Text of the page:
Imet Dusty Vawter, President of Channel Islands Audio (often abbreviated to CIAudio), on a shuttle- bus ride to the Denver airport as we returned home from the Rocky Mountain Audio Fest. Mr. Vawter, I learned, had been head of customer service at now-defunct Audio Alchemy before founding CIAudio, and the experience left him with a refreshingly different slant on high-end design. Like any serious manufacturer of audio products, he is passionate about sound quality, but more than many he believes components should offer solid buildquality and should be rigorously designed and tested to provide troublefree performance and reliability at sensible prices. Amen to that.
CIAudio offers a range of audio components that includes a family of Class D amplifiers, some of which I’d heard in speaker manufacturers’ demonstration suites at RMAF. CIAudio amplifiers are based on the comparatively new Philips/Hypex UcD (Universal class D) modules, rather than on the earlier Tripath or Bang & Olufsen/ICEpower technologies used in many other Class D designs. Like the NuForce amplifiers recently reviewed in TAS, the CIAudios are analog switching amplifiers, not “digital” amplifiers—an approach that proponents say gives Class D amps a more open and detailed sound. With the current proliferation of new Class D amplifiers on the market, many TAS readers (and writers) are curious to learn how the latest designs sound, and for this review we chose a pair of CIAudio’s newest model, the D-200 monoblocks. The D- 200s are small, cube-shaped units that deliver 200Wpc at 8 ohms and sell for $2299 per pair. At that price, the D- 200s offer two options: either 26 or 32dB of gain (the latter intended primarily for use with passive level-controls), and single-ended or balanced inputs.
Typically, Class D amplifiers are light, but the D-200s weigh in at a comparatively chunky 15 pounds apiece— heft that reflects both a beefy chassis on the outside and an even beefier powersupply on the inside. Early on, I discovered the CIAudio amps, in contrast to the NuForce Reference 9s, were utterly quirk-free. There were no power-on “pops,” no subtle increases in background noise with muted inputs, and— says CIAudio—no sensitivities to noload or dead-short conditions. Vawter has zero tolerance for finicky products. The D-200s also offer a feature I came to love: a play/mute switch in lieu of a traditional power switch. This feature enables users to keep the amplifiers warmed up and ready to play, while allowing output muting when switching associated preamps on or off. At Vawter’s suggestion, I gave the D-200s about 100 hours of burn-in before listening critically, and during burn-in observed small, gradual improvements in bass solidity, midrange smoothness, and treble resolution.
When I review components, I try to identify their dominant sonic characteristics, and what first struck me about the D-200s was the sweetness and delicacy of their midrange, the warmth and quickness of their midbass, and an overall presentation that, paradoxically, sounded at once detailed yet very smooth—almost to the point of sonic politeness.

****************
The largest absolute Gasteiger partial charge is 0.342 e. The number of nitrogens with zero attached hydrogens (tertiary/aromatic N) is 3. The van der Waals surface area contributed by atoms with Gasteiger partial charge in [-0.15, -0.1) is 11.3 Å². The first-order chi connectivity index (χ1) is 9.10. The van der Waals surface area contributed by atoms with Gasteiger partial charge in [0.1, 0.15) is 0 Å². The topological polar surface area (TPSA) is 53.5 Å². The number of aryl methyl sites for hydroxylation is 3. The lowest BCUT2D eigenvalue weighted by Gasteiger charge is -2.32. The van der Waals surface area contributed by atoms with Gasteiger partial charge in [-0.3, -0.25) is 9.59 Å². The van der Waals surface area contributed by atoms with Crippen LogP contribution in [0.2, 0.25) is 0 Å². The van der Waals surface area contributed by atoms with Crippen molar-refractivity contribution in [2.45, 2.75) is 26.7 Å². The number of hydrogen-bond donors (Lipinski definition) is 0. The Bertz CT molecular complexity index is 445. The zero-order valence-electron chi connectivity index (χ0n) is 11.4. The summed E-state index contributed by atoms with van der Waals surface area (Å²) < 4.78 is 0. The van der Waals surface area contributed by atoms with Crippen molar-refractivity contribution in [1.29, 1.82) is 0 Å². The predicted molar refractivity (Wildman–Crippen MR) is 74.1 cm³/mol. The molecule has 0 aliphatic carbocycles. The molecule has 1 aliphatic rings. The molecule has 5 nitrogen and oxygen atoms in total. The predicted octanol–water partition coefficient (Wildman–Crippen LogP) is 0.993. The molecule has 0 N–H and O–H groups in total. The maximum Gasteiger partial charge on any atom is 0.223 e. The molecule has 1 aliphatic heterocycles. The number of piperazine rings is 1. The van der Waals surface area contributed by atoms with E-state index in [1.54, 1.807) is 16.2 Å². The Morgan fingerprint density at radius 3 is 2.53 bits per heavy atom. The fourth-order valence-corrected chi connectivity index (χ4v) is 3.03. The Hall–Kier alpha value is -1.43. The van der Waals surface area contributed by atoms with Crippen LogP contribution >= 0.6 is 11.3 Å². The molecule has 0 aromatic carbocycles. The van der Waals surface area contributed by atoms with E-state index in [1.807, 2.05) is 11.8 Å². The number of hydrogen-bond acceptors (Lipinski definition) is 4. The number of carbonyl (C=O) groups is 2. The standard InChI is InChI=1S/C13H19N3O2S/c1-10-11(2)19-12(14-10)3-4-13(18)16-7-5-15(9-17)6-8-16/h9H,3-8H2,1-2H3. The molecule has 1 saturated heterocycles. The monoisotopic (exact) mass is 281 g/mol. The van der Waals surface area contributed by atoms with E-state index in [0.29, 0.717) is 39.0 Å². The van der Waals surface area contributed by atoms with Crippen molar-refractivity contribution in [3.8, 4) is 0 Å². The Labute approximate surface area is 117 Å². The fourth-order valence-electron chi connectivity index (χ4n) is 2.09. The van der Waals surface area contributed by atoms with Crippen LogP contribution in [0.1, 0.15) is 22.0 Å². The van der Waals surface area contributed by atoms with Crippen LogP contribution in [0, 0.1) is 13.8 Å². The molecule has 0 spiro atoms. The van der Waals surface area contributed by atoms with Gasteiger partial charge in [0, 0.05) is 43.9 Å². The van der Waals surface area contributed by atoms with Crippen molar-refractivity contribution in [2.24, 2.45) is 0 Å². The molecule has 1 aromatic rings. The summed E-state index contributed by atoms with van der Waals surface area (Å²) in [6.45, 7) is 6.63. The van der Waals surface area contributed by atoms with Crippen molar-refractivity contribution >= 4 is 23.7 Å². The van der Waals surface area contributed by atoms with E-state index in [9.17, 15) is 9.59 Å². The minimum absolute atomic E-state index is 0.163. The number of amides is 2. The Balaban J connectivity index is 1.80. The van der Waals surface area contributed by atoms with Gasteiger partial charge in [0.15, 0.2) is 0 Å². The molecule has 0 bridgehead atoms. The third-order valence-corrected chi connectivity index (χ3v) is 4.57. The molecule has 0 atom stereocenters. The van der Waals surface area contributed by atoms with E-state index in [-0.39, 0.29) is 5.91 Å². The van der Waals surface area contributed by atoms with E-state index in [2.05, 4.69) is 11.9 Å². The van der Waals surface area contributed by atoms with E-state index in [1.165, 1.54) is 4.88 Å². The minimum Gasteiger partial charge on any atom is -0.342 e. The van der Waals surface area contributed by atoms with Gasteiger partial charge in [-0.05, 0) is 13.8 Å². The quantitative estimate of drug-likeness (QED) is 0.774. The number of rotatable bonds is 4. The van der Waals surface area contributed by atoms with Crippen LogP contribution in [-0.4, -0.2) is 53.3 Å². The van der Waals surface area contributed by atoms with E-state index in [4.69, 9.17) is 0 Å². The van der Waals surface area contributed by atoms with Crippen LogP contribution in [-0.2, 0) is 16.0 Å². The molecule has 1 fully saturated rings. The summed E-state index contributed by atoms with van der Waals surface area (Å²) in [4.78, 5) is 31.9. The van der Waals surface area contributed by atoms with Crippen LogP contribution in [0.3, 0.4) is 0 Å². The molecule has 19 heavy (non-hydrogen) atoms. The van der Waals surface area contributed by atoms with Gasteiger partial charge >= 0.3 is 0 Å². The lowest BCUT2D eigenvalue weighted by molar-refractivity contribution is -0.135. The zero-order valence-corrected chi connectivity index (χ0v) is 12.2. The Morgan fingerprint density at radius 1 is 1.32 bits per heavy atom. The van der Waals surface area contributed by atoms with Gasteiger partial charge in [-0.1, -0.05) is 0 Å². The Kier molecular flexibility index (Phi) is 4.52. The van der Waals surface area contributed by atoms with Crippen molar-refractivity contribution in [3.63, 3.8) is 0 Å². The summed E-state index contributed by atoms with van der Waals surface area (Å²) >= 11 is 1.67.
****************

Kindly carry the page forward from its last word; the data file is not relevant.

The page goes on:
To zoom in: The midrange sweetness is the sort that makes both male and female voices sound graceful and rich, even if some rough edges are ever so slightly smoothed out in the process. A good example is Dave Alvin’s voice on “California Snow” from Blackjack David [MFSL SACD]; Alvin’s dark, smoky, storyteller’s voice comes through vividly, but with its typical gritty and gravelly textures planed down just a bit. Similarly, the D-200’s midrange makes strings in general and solo violins in particular sound achingly beautiful, albeit with their uppermost harmonics and the inner textures of bowing and finger changes diffused just a little. Listen to the Heifetz performance of the Sibelius Violin Concerto [RCA Living Stereo, SACD] through the D-200s, and see if you aren’t flat bowled over by the glory of Heifetz’s string tone.
Still, the question of the D-200s’ handling of high-frequency details and textures remains. My observation was that the amps reproduce low-level details well up to a point, and that their high-frequency response is not rolled off. However, as high-frequency details
become progressively finer and subtler, the D-200s eventually allow their contours to melt into a soft diffuseness—the sonic equivalent of a cinematic dissolve to white. In fairness, I should say this blurring affects only the very-lowestlevel details, but when it occurs, key ingredients of transparency and of great soundstaging are, to some degree, lost. This leaves me of two minds. On the one hand, the D-200s are never guilty of the sort of overwrought transient excesses that drive many of us nuts, which is a very good thing. On the other, they fall short of the profound transparency and three-dimensionality that amplifiers such as the NuForce Reference 9s offer.